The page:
Arts & Crafts Grand Piano.
Lot 140.

Designed by Charles Robert Ashbee, and made by John Broadwood & Sons, London, circa 1904, this unique piano features patinated brass pierced strapwork Celtic hinges.  The estimate is GBP 12,000 - 18,000.
The Late Victorian Mahogany Four-Poster Bed favored by Elizabeth Taylor.
Lot 338.
[Sold:  US $13,950]

This bed, circa 1880, in the Red & White (Master) Bedroom has red and ivory silk hangings.  The room was favored by Elizabeth Taylor and she spent her seventh honeymoon here with husband Larry Fortensky.  The estimate is GBP 8,000 -12,000.
Queen Victoria's Silk Bloomers.
Lot 414.
[Sold:  $13,950.]

The personal garments are usually destroyed after the Sovereign's death, so these knickers, embroidered in blue with a crown and 'VR2' on the waistband, are the only known survivors.  The estimate is GBP 2,000 - 3,000.
Oil on canvas view of Old Battersea House by Julian Barrow.
Lot 146.
[Sold:  US $1,116]

An excellent video overview of the house and contents was produced for the auction.  The 14 minute highly recommended film is hosted by Curt DiCamillo, an expert on historic architecture and decorative arts as well as a friend of Kip Forbes (and The Devoted Classicist).  It can be viewed here here.  And there is a second video, almost 7 minutes, that features just the paintings that can be viewed here.

The facts of the house's history came from the most informative site, The DiCamillo Companion, and more can be read here.  More about the features of the Grade II listed house today can be found at the site of the real estate agent, Savills, here.


  1. I love the DiCamillo site. I just discovered it while looking for info on this house!

  2. Meg, it is a very handy resource. I met Curt last fall when he gave his "Jewels of Scandal and Desire" talk for Decorative Arts Trust. For New Orleans readers, he will present it for Royal Oak Foundation next month; I highly recommend it.

  3. Many thanks to the anonymous reader who let me know about the mistake in converting the price of the house from Great Britain Pounds to U.S. Dollars. The text has been revised. (Luckily, I had not yet made an offer to buy the house).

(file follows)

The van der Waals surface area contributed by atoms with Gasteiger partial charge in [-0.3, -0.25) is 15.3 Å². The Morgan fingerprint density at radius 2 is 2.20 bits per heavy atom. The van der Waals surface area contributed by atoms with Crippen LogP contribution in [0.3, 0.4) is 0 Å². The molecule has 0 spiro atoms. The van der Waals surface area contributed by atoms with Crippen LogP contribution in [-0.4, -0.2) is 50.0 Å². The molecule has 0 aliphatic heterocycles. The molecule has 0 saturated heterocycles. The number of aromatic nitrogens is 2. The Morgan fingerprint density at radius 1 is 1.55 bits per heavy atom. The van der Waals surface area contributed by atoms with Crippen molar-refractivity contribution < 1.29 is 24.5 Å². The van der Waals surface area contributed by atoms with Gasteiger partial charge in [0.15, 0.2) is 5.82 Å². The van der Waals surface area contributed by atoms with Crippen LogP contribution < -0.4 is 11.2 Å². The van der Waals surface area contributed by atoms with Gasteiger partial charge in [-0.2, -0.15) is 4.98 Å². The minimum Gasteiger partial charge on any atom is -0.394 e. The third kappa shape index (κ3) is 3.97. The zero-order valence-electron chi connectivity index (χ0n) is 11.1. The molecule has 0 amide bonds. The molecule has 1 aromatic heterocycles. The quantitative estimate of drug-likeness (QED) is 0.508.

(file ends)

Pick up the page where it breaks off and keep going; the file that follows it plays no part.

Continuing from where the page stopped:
4. I absolutely enjoy your point of view on all of your houses...So wonderful to see some of the buildings that have survived the savages of generations lack of appreciation for what has become extraordinary houses, whose equal will never be repeated again.

  5. Thank you, Duchess. The asking price for the house is a lot of money, especially for this part of London -- across the river from Chelsea. But it only takes one person who wants to buy it, of course.

  6. I did a post about this house once. I like the interiors, it is a fine English home and I would like to visit it some day.

  7. really interesting.
    thank you for this.


  8. M.L.H.B., you do such a good job in presenting properties such as this on your blog, I thought you would be familiar with it.

    Renee, thank you for commenting.

  9. Dear readers, please be advised that a second video hosted by Curt DiCamillo has been posted on YouTube. This one is just about the paintings. Let's see if I can add it as a revision to the text.

  10. The buggers gggrrrr

    I can see that the contents will be sold at auction in Edinburgh, next month. I too missed the opportunity to see the objects in situ before the collection was broken up forever :(

    At least one thing. If Old Battersea House really did house one of the world's most important collections of 19th century British art, I hope it was preserved forever in a decently written book. Not a quick auction catalogue.

  11. For those of you who subscribe to Post Comments, the prices realized from the auction have been added to the lots that were pictured. The full list of results can be seen at